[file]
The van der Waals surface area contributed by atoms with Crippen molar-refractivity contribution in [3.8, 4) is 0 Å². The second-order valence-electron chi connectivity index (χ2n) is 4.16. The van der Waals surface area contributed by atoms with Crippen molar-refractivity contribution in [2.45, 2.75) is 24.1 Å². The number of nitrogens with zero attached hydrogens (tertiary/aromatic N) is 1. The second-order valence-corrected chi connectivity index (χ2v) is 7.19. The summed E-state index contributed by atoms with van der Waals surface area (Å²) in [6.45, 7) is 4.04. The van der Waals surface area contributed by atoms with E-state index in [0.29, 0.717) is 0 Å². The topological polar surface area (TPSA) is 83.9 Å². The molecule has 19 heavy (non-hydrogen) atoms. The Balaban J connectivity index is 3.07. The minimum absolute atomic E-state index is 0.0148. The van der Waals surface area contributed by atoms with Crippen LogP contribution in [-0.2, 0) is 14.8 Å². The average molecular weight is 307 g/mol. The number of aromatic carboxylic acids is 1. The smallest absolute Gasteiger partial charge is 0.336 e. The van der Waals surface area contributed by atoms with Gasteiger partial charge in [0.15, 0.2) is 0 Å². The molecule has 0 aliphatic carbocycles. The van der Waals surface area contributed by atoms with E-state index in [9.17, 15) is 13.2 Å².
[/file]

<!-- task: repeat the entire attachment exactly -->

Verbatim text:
The van der Waals surface area contributed by atoms with Crippen molar-refractivity contribution in [3.8, 4) is 0 Å². The second-order valence-electron chi connectivity index (χ2n) is 4.16. The van der Waals surface area contributed by atoms with Crippen molar-refractivity contribution in [2.45, 2.75) is 24.1 Å². The number of nitrogens with zero attached hydrogens (tertiary/aromatic N) is 1. The second-order valence-corrected chi connectivity index (χ2v) is 7.19. The summed E-state index contributed by atoms with van der Waals surface area (Å²) in [6.45, 7) is 4.04. The van der Waals surface area contributed by atoms with E-state index in [0.29, 0.717) is 0 Å². The topological polar surface area (TPSA) is 83.9 Å². The molecule has 19 heavy (non-hydrogen) atoms. The Balaban J connectivity index is 3.07. The minimum absolute atomic E-state index is 0.0148. The van der Waals surface area contributed by atoms with Crippen LogP contribution in [-0.2, 0) is 14.8 Å². The average molecular weight is 307 g/mol. The number of aromatic carboxylic acids is 1. The smallest absolute Gasteiger partial charge is 0.336 e. The van der Waals surface area contributed by atoms with Gasteiger partial charge in [0.15, 0.2) is 0 Å². The molecule has 0 aliphatic carbocycles. The van der Waals surface area contributed by atoms with E-state index in [9.17, 15) is 13.2 Å².